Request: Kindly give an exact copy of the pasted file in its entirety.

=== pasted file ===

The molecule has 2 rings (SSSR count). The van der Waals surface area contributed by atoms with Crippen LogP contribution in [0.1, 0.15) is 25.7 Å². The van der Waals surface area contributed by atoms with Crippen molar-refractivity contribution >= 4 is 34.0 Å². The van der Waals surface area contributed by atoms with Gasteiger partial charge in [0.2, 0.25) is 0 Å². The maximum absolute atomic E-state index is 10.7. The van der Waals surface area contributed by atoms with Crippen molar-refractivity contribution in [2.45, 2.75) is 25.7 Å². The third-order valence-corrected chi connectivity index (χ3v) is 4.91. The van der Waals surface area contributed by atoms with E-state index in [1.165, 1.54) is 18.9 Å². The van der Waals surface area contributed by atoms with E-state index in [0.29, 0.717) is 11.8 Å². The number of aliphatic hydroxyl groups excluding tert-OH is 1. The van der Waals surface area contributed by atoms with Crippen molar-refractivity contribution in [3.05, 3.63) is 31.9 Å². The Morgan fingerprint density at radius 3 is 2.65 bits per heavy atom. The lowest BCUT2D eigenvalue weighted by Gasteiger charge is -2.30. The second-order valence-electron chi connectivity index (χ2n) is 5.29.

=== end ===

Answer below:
The molecule has 2 rings (SSSR count). The van der Waals surface area contributed by atoms with Crippen LogP contribution in [0.1, 0.15) is 25.7 Å². The van der Waals surface area contributed by atoms with Crippen molar-refractivity contribution >= 4 is 34.0 Å². The van der Waals surface area contributed by atoms with Gasteiger partial charge in [0.2, 0.25) is 0 Å². The maximum absolute atomic E-state index is 10.7. The van der Waals surface area contributed by atoms with Crippen molar-refractivity contribution in [2.45, 2.75) is 25.7 Å². The third-order valence-corrected chi connectivity index (χ3v) is 4.91. The van der Waals surface area contributed by atoms with E-state index in [1.165, 1.54) is 18.9 Å². The van der Waals surface area contributed by atoms with E-state index in [0.29, 0.717) is 11.8 Å². The number of aliphatic hydroxyl groups excluding tert-OH is 1. The van der Waals surface area contributed by atoms with Crippen molar-refractivity contribution in [3.05, 3.63) is 31.9 Å². The Morgan fingerprint density at radius 3 is 2.65 bits per heavy atom. The lowest BCUT2D eigenvalue weighted by Gasteiger charge is -2.30. The second-order valence-electron chi connectivity index (χ2n) is 5.29.